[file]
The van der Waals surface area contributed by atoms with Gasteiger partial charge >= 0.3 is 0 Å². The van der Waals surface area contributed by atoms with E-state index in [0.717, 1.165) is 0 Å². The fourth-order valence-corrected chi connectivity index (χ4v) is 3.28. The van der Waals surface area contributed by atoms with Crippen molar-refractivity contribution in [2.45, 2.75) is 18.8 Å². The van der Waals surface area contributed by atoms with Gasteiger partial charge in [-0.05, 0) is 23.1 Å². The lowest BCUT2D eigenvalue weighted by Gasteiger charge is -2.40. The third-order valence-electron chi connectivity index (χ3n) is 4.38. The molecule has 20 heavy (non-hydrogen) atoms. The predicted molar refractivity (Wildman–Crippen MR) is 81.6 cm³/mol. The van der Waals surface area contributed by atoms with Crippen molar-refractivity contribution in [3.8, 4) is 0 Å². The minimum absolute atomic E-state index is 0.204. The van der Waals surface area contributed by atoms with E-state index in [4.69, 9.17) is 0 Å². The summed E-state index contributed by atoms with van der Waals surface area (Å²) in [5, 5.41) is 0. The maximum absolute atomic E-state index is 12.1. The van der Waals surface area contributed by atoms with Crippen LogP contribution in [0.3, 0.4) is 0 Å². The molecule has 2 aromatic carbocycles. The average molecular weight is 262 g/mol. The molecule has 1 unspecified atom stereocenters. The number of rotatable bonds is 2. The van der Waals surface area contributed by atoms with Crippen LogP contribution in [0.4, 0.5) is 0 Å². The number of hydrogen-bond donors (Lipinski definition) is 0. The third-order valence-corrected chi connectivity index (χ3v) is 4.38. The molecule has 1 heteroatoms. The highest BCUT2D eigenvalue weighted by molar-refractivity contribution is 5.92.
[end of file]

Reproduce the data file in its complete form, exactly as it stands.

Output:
The van der Waals surface area contributed by atoms with Gasteiger partial charge >= 0.3 is 0 Å². The van der Waals surface area contributed by atoms with E-state index in [0.717, 1.165) is 0 Å². The fourth-order valence-corrected chi connectivity index (χ4v) is 3.28. The van der Waals surface area contributed by atoms with Crippen molar-refractivity contribution in [2.45, 2.75) is 18.8 Å². The van der Waals surface area contributed by atoms with Gasteiger partial charge in [-0.05, 0) is 23.1 Å². The lowest BCUT2D eigenvalue weighted by Gasteiger charge is -2.40. The third-order valence-electron chi connectivity index (χ3n) is 4.38. The molecule has 20 heavy (non-hydrogen) atoms. The predicted molar refractivity (Wildman–Crippen MR) is 81.6 cm³/mol. The van der Waals surface area contributed by atoms with Crippen molar-refractivity contribution in [3.8, 4) is 0 Å². The minimum absolute atomic E-state index is 0.204. The van der Waals surface area contributed by atoms with E-state index in [4.69, 9.17) is 0 Å². The summed E-state index contributed by atoms with van der Waals surface area (Å²) in [5, 5.41) is 0. The maximum absolute atomic E-state index is 12.1. The van der Waals surface area contributed by atoms with Crippen LogP contribution in [0.3, 0.4) is 0 Å². The molecule has 2 aromatic carbocycles. The average molecular weight is 262 g/mol. The molecule has 1 unspecified atom stereocenters. The number of rotatable bonds is 2. The van der Waals surface area contributed by atoms with Crippen LogP contribution in [0.4, 0.5) is 0 Å². The number of hydrogen-bond donors (Lipinski definition) is 0. The third-order valence-corrected chi connectivity index (χ3v) is 4.38. The molecule has 1 heteroatoms. The highest BCUT2D eigenvalue weighted by molar-refractivity contribution is 5.92.